An emphatic opening statement | Inquirer Opinion

An emphatic opening statement

/ 11:10 PM January 17, 2012

Senate President Juan Ponce Enrile emphatically laid down on Monday the terms under which the Senate, sitting as a tribunal, will try the historic impeachment case against Chief Justice Renato Corona. In his opening statement on the first day of the trial, Enrile as the presiding judge served notice that the tribunal was determined to discharge its constitutional duty to conduct a fair trial, guided only by evidence and due process under the rule of law.

The speech defined the functions of the tribunal and set the tone for a trial that has been variously described as a political exercise whose procedures seek to follow rules of court. It also addressed a warning  to the executive department to respect the independence of the Senate.


Enrile made it clear that the trial would be conducted in accordance with the Senate’s Rules of Impeachment and not those of the House of Representatives, which filed the impeachment complaint, or those of the executive branch of government, and certainly not those emanating  from the parliament of the streets or the lynch mob.

In a speech that left little room for ambiguity over  the determination of the Senate to be independent from extraneous influence, Enrile said: “The task at hand is a constitutional  mandate and a duty which we have no discretion to postpone or evade.  As jurors,  it is our obligation  and responsibility to closely and diligently examine the evidence and the facts to be presented  before us, to determine whether such evidence  and facts sufficiently and convincingly support the charges, and ultimately to decide the fate of no less than the Chief Justice of the highest court of the land, and the head of a co-equal branch of our government.” The last phrase underlined an important constitutional principle in Philippine democracy—that of checks and balances—and called attention to the dangers arising from a tilt in the balance of power among the three branches.


Enrile pointed out the delicacy of the task facing the tribunal when he said: “By its very nature, the work we are about to do is unique. It is a rendition of justice outside our traditional judicial system and  carries  with it a grave and serious responsibility. It deviates from our normal functions and duties as legislators.  The House of Representatives impeaches on the basis of its determination of the sufficiency of the charges both  in form and in substance and of the existence of cause, while the Senate bears the sole responsibility to try and decide whether to convict or acquit the respondent in an impeachment case, that is,  whether or not the respondent deserves  to be removed from the office he or she occupies, based on the grounds dictated by the Constitution.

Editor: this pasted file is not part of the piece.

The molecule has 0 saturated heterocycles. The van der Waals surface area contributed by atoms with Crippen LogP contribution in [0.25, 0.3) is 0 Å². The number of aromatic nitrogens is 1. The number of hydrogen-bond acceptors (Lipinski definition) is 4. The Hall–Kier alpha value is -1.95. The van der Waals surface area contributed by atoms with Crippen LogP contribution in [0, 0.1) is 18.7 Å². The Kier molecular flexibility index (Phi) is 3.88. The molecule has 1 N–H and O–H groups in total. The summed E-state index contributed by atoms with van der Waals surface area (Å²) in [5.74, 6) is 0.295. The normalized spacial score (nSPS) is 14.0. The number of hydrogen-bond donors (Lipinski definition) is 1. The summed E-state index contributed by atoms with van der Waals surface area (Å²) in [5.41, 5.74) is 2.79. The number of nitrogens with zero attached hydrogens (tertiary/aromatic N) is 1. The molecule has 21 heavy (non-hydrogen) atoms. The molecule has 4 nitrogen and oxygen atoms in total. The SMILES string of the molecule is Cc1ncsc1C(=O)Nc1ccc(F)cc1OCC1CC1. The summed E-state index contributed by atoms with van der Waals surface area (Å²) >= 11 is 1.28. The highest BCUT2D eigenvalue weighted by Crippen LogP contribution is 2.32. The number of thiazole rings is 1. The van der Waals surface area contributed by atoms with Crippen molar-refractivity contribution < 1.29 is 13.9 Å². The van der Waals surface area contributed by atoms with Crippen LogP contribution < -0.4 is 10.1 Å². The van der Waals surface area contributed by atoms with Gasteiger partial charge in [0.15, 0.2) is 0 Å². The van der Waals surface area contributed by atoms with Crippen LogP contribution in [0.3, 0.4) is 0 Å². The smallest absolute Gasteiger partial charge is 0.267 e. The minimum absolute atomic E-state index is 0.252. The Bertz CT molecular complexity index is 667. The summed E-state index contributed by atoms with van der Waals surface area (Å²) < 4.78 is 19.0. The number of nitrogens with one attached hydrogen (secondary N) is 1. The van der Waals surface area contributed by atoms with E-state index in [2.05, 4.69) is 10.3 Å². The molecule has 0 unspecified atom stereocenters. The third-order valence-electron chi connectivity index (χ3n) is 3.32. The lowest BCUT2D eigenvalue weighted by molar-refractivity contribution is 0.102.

“While it has often been said that, by and large, the trial in an impeachment case is political  in nature, nonetheless, such is neither an excuse nor  a license for us to ignore and abandon our solemn and higher obligation and responsibility as a body of jurors  to see to it that the Bill of Rights are observed and that justice is served, and to conduct the trial with impartiality and fairness, to hear the case with a clear and open mind, to weigh carefully in the scale the evidence against the respondent, and to render to him a just verdict based on no other consideration than our Constitution and the laws, the facts presented to us, and our individual moral conviction.”

He reminded the contending sides, his fellow senator-jurors, as well as the public and the media, that the trial “shall be governed by the rules we have adopted.”  He added: “I therefore urge everyone to fully cooperate in  the orderly conduct of these proceedings in accordance, with the rules,  to demonstrate civility and to observe decorum that is required to carry  our  respective duties with  dispatch, with honor and dignity.”

In an attempt to assure the public that the Corona impeachment would not end in an abortion like the disrupted  impeachment trial of President Joseph Estrada in 2001, leading to People Power II, Enrile said: “I am committed and determined to see the process all the way to its completion. Let us finish the job, for our oath demands no less from us.”

In warning against another People Power, Enrile  pleaded for “some degree of caution  on the part of everyone in exposing evidence that ought to be  presented in this impeachment court out (to) the public. The public is not under oath, unlike witnesses presented here.”

“We are not litigating this case before the people,” he stressed. “We are are a representative democracy.  We operate through representatives.   Let institutions of government operate according to tasks  granted to them.”

Enrile pointed out the implications of the trial for the system of checks and  balances.  Although the respondent is the Chief Justice, “we cannot escape the reality that, in a larger sense, the conduct of this trial and its outcome will necessarily have  serious impact on the entire nation.  Its success or failure to achieve  the purpose for which the Constitution has provided this mechanism as part or our system of checks and balances and of public accountability may spell the success or failure of our democratic institutions, the strengthening or weakening of our sense of justice as a people,  our stability or disintegration as a  nation, and the triumph or demise of the rule of law in our land. The people’s  faith in the Senate and the very fabric of our democratic system are at stake.”

Now that the Senate has laid its own life on line, it is expected to make good on its  word.

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